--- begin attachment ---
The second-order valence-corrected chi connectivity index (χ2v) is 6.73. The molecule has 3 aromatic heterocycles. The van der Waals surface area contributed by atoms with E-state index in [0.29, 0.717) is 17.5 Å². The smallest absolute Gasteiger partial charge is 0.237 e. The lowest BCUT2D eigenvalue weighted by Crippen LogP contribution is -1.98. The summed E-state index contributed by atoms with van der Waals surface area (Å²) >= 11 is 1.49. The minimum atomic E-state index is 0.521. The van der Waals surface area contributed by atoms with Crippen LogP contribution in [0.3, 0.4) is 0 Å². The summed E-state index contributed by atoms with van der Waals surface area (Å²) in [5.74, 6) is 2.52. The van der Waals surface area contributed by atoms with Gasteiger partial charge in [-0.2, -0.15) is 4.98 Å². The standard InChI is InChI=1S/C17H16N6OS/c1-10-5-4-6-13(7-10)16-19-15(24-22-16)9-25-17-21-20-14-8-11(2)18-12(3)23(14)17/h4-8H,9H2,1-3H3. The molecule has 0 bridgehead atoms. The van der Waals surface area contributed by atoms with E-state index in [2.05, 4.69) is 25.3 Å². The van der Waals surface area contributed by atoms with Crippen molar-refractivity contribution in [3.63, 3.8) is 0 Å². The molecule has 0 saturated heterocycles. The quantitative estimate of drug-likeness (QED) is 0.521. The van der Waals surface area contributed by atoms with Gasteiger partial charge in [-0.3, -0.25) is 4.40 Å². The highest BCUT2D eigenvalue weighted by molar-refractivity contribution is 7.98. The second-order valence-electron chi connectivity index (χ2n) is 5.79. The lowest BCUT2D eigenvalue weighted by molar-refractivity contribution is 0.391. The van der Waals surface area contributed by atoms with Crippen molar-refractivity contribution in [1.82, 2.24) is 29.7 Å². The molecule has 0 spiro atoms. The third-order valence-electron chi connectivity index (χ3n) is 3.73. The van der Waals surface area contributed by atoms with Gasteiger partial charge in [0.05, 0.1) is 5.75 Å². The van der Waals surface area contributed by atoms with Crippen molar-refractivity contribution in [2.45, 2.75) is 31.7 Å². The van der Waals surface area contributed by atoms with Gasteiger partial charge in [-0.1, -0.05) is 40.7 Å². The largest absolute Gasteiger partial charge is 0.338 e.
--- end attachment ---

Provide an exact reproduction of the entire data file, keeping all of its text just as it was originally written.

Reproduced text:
The second-order valence-corrected chi connectivity index (χ2v) is 6.73. The molecule has 3 aromatic heterocycles. The van der Waals surface area contributed by atoms with E-state index in [0.29, 0.717) is 17.5 Å². The smallest absolute Gasteiger partial charge is 0.237 e. The lowest BCUT2D eigenvalue weighted by Crippen LogP contribution is -1.98. The summed E-state index contributed by atoms with van der Waals surface area (Å²) >= 11 is 1.49. The minimum atomic E-state index is 0.521. The van der Waals surface area contributed by atoms with Crippen LogP contribution in [0.3, 0.4) is 0 Å². The summed E-state index contributed by atoms with van der Waals surface area (Å²) in [5.74, 6) is 2.52. The van der Waals surface area contributed by atoms with Gasteiger partial charge in [-0.2, -0.15) is 4.98 Å². The standard InChI is InChI=1S/C17H16N6OS/c1-10-5-4-6-13(7-10)16-19-15(24-22-16)9-25-17-21-20-14-8-11(2)18-12(3)23(14)17/h4-8H,9H2,1-3H3. The molecule has 0 bridgehead atoms. The van der Waals surface area contributed by atoms with E-state index in [2.05, 4.69) is 25.3 Å². The van der Waals surface area contributed by atoms with Crippen molar-refractivity contribution in [3.63, 3.8) is 0 Å². The molecule has 0 saturated heterocycles. The quantitative estimate of drug-likeness (QED) is 0.521. The van der Waals surface area contributed by atoms with Gasteiger partial charge in [-0.3, -0.25) is 4.40 Å². The highest BCUT2D eigenvalue weighted by molar-refractivity contribution is 7.98. The second-order valence-electron chi connectivity index (χ2n) is 5.79. The lowest BCUT2D eigenvalue weighted by molar-refractivity contribution is 0.391. The van der Waals surface area contributed by atoms with Crippen molar-refractivity contribution in [1.82, 2.24) is 29.7 Å². The molecule has 0 spiro atoms. The third-order valence-electron chi connectivity index (χ3n) is 3.73. The van der Waals surface area contributed by atoms with Gasteiger partial charge in [0.05, 0.1) is 5.75 Å². The van der Waals surface area contributed by atoms with Crippen molar-refractivity contribution in [2.45, 2.75) is 31.7 Å². The van der Waals surface area contributed by atoms with Gasteiger partial charge in [-0.1, -0.05) is 40.7 Å². The largest absolute Gasteiger partial charge is 0.338 e.